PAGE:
Metal Finishing Guide Book

2013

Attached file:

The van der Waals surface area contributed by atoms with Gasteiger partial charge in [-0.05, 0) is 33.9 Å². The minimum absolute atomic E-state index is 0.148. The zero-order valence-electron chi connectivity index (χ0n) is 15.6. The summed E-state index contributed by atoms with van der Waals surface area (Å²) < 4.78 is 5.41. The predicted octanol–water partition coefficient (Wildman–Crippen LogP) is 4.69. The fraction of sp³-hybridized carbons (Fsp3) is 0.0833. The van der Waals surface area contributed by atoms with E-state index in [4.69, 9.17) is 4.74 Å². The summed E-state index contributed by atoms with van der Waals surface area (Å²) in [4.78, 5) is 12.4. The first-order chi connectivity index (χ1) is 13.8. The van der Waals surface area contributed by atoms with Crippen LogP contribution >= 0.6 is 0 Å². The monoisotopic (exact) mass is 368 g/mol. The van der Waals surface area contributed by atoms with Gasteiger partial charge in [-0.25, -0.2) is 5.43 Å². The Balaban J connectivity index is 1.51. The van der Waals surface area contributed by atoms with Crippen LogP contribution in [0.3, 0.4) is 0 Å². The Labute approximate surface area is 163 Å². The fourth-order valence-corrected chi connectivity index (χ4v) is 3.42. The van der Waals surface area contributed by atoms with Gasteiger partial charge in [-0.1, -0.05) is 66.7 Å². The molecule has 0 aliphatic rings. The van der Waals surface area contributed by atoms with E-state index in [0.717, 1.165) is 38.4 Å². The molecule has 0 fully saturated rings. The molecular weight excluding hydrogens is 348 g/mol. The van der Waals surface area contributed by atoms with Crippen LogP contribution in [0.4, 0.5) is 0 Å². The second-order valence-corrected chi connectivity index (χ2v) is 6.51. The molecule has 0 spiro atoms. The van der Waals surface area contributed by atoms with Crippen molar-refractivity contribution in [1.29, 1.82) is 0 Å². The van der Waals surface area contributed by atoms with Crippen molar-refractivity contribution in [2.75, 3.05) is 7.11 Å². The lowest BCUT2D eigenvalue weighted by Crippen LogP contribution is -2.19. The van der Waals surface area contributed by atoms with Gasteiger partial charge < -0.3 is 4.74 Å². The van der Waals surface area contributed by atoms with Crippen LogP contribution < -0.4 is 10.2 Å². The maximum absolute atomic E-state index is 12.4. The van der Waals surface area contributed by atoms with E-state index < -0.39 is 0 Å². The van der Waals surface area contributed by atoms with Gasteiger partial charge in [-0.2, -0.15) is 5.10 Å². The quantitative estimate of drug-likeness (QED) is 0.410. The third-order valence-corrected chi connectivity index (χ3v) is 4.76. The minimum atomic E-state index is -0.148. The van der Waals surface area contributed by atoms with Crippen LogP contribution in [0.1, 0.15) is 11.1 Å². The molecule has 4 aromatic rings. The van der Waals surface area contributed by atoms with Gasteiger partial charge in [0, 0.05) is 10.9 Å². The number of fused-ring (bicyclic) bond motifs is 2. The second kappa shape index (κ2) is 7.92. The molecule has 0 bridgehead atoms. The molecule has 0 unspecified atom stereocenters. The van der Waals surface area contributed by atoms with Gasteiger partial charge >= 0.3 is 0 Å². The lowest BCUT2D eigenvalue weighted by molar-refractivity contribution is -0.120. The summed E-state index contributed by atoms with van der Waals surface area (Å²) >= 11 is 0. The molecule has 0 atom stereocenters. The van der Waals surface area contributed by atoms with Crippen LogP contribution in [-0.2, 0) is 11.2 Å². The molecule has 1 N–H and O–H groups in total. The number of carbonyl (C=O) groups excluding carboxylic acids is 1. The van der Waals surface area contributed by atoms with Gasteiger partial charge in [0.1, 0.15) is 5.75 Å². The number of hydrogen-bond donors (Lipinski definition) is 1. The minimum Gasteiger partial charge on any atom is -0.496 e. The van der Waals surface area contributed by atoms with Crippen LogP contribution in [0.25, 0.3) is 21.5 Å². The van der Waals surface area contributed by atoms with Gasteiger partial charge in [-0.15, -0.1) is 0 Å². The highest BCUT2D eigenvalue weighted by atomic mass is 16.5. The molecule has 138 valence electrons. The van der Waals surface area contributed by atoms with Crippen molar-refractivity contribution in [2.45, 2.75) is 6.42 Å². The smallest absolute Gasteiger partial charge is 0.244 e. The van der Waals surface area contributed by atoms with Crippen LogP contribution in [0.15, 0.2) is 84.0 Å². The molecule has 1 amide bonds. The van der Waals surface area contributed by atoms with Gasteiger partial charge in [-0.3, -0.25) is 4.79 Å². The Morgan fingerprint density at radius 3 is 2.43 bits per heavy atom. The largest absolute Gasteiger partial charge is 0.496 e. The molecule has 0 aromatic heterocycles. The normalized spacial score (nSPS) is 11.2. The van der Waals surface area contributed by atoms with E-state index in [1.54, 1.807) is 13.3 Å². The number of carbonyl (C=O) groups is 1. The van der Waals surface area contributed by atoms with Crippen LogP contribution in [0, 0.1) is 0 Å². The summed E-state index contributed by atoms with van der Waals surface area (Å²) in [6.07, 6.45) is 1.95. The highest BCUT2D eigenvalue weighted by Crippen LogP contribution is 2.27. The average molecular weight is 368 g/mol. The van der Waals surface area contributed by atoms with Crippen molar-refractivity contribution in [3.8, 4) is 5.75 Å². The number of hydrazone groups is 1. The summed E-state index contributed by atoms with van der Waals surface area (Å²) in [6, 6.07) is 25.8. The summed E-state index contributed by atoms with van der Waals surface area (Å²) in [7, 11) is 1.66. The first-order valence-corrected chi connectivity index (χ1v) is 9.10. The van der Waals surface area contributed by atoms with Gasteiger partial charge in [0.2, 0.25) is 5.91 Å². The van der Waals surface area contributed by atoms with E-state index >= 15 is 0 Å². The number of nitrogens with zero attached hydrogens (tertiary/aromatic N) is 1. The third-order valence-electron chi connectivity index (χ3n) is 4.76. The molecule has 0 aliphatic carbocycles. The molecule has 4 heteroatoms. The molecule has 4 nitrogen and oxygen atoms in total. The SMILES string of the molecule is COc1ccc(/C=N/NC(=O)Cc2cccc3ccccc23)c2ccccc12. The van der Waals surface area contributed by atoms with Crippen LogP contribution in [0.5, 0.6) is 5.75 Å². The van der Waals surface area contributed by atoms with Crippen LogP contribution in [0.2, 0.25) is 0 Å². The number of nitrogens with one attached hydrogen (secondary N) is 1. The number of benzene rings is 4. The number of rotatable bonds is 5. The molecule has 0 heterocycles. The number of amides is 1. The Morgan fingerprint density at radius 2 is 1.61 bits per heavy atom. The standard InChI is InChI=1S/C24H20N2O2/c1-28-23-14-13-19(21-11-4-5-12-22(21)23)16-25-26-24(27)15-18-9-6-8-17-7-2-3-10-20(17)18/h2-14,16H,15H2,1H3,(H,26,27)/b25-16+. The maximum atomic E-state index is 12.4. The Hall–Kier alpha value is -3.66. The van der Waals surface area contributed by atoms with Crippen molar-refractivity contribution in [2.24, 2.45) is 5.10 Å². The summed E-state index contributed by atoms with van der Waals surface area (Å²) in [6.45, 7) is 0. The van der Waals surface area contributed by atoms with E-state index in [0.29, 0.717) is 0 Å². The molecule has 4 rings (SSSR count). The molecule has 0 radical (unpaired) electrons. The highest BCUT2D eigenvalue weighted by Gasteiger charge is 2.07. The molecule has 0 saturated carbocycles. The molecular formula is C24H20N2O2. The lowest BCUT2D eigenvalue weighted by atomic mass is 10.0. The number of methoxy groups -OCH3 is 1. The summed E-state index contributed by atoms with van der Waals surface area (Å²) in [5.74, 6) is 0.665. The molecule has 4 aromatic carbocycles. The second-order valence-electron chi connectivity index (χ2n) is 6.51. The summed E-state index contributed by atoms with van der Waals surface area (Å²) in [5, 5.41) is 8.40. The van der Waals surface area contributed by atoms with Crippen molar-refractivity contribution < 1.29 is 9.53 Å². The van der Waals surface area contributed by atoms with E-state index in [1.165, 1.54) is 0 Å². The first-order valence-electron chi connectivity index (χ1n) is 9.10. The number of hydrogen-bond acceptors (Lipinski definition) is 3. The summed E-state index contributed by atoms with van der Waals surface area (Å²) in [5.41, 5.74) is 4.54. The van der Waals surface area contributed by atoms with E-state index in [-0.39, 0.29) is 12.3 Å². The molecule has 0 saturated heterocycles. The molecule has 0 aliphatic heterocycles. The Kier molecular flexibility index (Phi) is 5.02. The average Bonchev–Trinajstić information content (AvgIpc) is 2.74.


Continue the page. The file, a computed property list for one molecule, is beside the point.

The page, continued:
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Fig. 3. Typical mechanical plating layout. ing, hot-dip galvanizing, painting, or organic finishing are now successfully being mechanically plated or galvanized. Parts now universally accepted for consideration include regular and self-tapping screws, bolts (including A 325), nuts, washers, and stampings; nails; chain and wire forms of all types; pole line and tower hardware for telecommunications; electrical connectors; and automotive, aircraft, and marine fasteners. The suitability of parts considered for mechanical plating or galvanizing is determined by its size, shape, and base metal. Part types that would not withstand the tumbling action of the process are usually not suitable. Parts heavier than 1 to 2 kg (2.2-4.4 lb) or longer than about 300 mm (12 in.) are not normally coated in this manner. Parts that have deep recesses or blind holes may make the part unsuitable, because to obtain a satisfactory deposit, solution and glass beads must flow freely and have sufficient impact energy in all areas of the part surface. This must happen without glass beads permanently lodging in holes or recesses. A variety of substrates are suitable for mechanical plating and galvanizing and include low carbon steel, high carbon heat-treated spring steel, leaded steel, case-hardened and carbonitrided steel, malleable iron, and stainless steel. Powder metallurgy parts can be plated by this process without prior sealing of the surface. Because mechanical plating solutions are usually chemically consumed, little excess is available to get trapped in the pores of the substrate. In addition, the initial copper strike will seal such pores and the metal powder that follows will fill and bridge them. The process can also plate onto brass, copper, lead, and certain other substrates. 396

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